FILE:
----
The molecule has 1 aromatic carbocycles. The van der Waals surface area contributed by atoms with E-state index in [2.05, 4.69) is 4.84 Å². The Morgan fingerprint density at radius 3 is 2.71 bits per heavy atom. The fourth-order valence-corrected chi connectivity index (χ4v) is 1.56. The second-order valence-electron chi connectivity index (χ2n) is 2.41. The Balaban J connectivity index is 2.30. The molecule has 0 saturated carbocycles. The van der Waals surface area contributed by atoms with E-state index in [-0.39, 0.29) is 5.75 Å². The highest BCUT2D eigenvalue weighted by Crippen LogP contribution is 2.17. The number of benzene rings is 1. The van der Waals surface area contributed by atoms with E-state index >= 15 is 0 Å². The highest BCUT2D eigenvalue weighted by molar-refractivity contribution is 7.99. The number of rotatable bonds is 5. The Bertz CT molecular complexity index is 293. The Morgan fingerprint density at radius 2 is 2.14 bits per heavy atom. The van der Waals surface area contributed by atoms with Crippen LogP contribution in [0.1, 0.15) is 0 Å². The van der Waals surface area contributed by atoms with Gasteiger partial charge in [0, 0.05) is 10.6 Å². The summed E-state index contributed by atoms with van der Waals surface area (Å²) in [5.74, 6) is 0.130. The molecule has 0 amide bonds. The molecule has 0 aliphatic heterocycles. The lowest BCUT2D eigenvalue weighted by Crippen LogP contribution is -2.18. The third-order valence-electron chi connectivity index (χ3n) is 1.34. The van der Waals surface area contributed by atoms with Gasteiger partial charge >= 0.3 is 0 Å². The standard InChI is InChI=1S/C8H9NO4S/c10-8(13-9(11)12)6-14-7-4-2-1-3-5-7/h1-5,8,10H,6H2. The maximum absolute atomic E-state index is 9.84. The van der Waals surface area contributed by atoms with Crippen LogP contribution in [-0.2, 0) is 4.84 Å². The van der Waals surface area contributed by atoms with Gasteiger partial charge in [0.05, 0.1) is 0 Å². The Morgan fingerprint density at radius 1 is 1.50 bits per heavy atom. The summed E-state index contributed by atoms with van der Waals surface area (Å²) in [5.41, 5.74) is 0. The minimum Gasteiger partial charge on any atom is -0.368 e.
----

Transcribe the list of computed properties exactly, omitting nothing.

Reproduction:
The molecule has 1 aromatic carbocycles. The van der Waals surface area contributed by atoms with E-state index in [2.05, 4.69) is 4.84 Å². The Morgan fingerprint density at radius 3 is 2.71 bits per heavy atom. The fourth-order valence-corrected chi connectivity index (χ4v) is 1.56. The second-order valence-electron chi connectivity index (χ2n) is 2.41. The Balaban J connectivity index is 2.30. The molecule has 0 saturated carbocycles. The van der Waals surface area contributed by atoms with E-state index in [-0.39, 0.29) is 5.75 Å². The highest BCUT2D eigenvalue weighted by Crippen LogP contribution is 2.17. The number of benzene rings is 1. The van der Waals surface area contributed by atoms with E-state index >= 15 is 0 Å². The highest BCUT2D eigenvalue weighted by molar-refractivity contribution is 7.99. The number of rotatable bonds is 5. The Bertz CT molecular complexity index is 293. The Morgan fingerprint density at radius 2 is 2.14 bits per heavy atom. The van der Waals surface area contributed by atoms with Crippen LogP contribution in [0.1, 0.15) is 0 Å². The van der Waals surface area contributed by atoms with Gasteiger partial charge in [0, 0.05) is 10.6 Å². The summed E-state index contributed by atoms with van der Waals surface area (Å²) in [5.74, 6) is 0.130. The molecule has 0 amide bonds. The molecule has 0 aliphatic heterocycles. The lowest BCUT2D eigenvalue weighted by Crippen LogP contribution is -2.18. The third-order valence-electron chi connectivity index (χ3n) is 1.34. The van der Waals surface area contributed by atoms with Gasteiger partial charge >= 0.3 is 0 Å². The standard InChI is InChI=1S/C8H9NO4S/c10-8(13-9(11)12)6-14-7-4-2-1-3-5-7/h1-5,8,10H,6H2. The maximum absolute atomic E-state index is 9.84. The van der Waals surface area contributed by atoms with Crippen LogP contribution in [-0.2, 0) is 4.84 Å². The van der Waals surface area contributed by atoms with Gasteiger partial charge in [0.05, 0.1) is 0 Å². The Morgan fingerprint density at radius 1 is 1.50 bits per heavy atom. The summed E-state index contributed by atoms with van der Waals surface area (Å²) in [5.41, 5.74) is 0. The minimum Gasteiger partial charge on any atom is -0.368 e.